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In its budget, the government acknowledged it must work with the federal public sector unions to address the emotional and financial impacts of Phoenix. Since then, the talks concerning damages have been advancing. The compensation being sought is for the stress, the time spent dealing with, and the catastrophic losses caused by Phoenix pay problems.

The wage dispute between the CRA and the PSAC-UTE has finally been put to an end following a Bindfing Conciliation Board decision reached March 14, 2018.

On January 31, 2018 our PSAC/UTE Bargaining Team presented our case before the Federal Public Sector Labour Relations and Employment Board on the wage dispute with the CRA for wage increases for the years 2014-2015 and 2015-2016.

Dear Sisters and Brothers,

The Public Service Alliance of Canada (PSAC) – Ontario Region, is proud to stand with the nearly 8,000 members of UNITE HERE! Local 75, in your fight to protect your union.

In response to pressure from PSAC, the federal government has finally agreed to halt recoveries of overpayments, emergency salary advances (ESA) and priority payments until employees’ pay files have been cleared of all outstanding transactions. This means employees will receive any and all funds they are owed before they must reimburse the employer for any overpayments or emergency pay. 

After months of stalling by the employer, a date has finally been set to begin arbitration for the PSAC dental plan.  Our union and the employer will appear in front of an arbitrator on June 19, 2018. At that time, PSAC will present our arguments for improving the plan.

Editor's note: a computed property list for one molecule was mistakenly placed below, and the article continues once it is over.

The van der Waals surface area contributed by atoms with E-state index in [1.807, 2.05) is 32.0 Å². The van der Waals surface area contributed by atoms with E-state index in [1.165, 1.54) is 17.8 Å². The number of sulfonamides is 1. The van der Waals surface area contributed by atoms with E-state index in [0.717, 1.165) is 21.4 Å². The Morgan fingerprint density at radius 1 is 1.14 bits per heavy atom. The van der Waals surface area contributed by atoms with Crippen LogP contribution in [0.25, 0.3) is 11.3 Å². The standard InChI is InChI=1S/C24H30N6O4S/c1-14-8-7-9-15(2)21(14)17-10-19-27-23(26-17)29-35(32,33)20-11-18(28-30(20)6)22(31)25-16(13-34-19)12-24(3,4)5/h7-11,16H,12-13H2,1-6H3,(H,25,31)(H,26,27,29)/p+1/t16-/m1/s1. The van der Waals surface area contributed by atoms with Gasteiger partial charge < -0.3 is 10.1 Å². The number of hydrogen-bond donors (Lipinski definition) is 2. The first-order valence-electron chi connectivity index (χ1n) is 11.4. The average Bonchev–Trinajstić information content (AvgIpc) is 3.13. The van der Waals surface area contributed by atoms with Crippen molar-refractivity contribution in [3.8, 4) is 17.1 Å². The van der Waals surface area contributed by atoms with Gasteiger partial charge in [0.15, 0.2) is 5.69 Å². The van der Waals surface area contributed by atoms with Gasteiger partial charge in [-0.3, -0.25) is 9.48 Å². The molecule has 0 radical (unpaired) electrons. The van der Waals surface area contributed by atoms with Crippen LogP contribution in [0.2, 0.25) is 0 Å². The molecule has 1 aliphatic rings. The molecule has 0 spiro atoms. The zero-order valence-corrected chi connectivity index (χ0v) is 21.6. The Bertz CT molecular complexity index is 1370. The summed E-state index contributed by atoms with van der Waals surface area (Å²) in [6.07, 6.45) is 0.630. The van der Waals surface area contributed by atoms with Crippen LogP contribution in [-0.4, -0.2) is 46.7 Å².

While improvements are long overdue for members covered by the dental plan, the employer has not agreed to a single change. They have said no to:

The Public Service Alliance of Canada supports the government’s intention to improve harassment complaint procedures, protect complainant confidentiality and – after 25 years – finally extend basic health and safety protections to staff of the House of Commons, Senate, Library, and Parliament as a whole, including over 600 PSAC members.

While much of this bill is positive, PSAC has recommendations for amendments which we have presented to Parliament. Our recommendations aim to ensure that legislation to improve workplace safety also takes into account the specific ways that workers – including members of equity seeking groups, such as racialized and indigenous women – experience harassment and violence and how their particular needs might be addressed in a complaint and reporting process.